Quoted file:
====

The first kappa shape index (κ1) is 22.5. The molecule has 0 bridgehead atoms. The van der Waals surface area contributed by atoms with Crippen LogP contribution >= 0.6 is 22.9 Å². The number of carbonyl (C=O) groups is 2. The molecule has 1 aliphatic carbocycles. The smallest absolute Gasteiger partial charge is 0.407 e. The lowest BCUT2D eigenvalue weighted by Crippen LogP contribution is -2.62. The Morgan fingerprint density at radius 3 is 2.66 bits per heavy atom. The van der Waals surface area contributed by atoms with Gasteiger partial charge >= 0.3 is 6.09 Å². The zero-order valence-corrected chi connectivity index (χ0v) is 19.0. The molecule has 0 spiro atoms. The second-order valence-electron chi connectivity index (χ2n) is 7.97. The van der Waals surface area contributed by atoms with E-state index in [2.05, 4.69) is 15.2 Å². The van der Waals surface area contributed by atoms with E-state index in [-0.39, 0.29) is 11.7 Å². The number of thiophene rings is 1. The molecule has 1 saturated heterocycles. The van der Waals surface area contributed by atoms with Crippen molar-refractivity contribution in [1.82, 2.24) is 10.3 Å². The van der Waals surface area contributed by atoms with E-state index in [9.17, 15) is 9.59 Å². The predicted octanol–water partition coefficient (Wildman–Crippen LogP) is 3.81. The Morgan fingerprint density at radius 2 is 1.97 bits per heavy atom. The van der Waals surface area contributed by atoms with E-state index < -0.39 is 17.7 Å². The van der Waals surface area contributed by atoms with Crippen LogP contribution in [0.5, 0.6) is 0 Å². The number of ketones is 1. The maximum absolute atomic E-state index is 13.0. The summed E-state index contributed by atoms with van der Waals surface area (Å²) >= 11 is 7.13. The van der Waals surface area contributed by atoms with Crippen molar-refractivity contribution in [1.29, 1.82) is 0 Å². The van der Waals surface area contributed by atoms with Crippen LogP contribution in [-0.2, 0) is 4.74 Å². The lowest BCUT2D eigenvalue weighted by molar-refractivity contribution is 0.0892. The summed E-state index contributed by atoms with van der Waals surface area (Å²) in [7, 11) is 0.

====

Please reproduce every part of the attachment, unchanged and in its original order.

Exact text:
The first kappa shape index (κ1) is 22.5. The molecule has 0 bridgehead atoms. The van der Waals surface area contributed by atoms with Crippen LogP contribution >= 0.6 is 22.9 Å². The number of carbonyl (C=O) groups is 2. The molecule has 1 aliphatic carbocycles. The smallest absolute Gasteiger partial charge is 0.407 e. The lowest BCUT2D eigenvalue weighted by Crippen LogP contribution is -2.62. The Morgan fingerprint density at radius 3 is 2.66 bits per heavy atom. The van der Waals surface area contributed by atoms with Gasteiger partial charge >= 0.3 is 6.09 Å². The zero-order valence-corrected chi connectivity index (χ0v) is 19.0. The molecule has 0 spiro atoms. The second-order valence-electron chi connectivity index (χ2n) is 7.97. The van der Waals surface area contributed by atoms with E-state index in [2.05, 4.69) is 15.2 Å². The van der Waals surface area contributed by atoms with E-state index in [-0.39, 0.29) is 11.7 Å². The number of thiophene rings is 1. The molecule has 1 saturated heterocycles. The van der Waals surface area contributed by atoms with Crippen molar-refractivity contribution in [1.82, 2.24) is 10.3 Å². The van der Waals surface area contributed by atoms with E-state index in [9.17, 15) is 9.59 Å². The predicted octanol–water partition coefficient (Wildman–Crippen LogP) is 3.81. The Morgan fingerprint density at radius 2 is 1.97 bits per heavy atom. The van der Waals surface area contributed by atoms with E-state index < -0.39 is 17.7 Å². The van der Waals surface area contributed by atoms with Crippen LogP contribution in [0.5, 0.6) is 0 Å². The number of ketones is 1. The maximum absolute atomic E-state index is 13.0. The summed E-state index contributed by atoms with van der Waals surface area (Å²) >= 11 is 7.13. The van der Waals surface area contributed by atoms with Crippen molar-refractivity contribution in [1.29, 1.82) is 0 Å². The van der Waals surface area contributed by atoms with Crippen LogP contribution in [-0.2, 0) is 4.74 Å². The lowest BCUT2D eigenvalue weighted by molar-refractivity contribution is 0.0892. The summed E-state index contributed by atoms with van der Waals surface area (Å²) in [7, 11) is 0.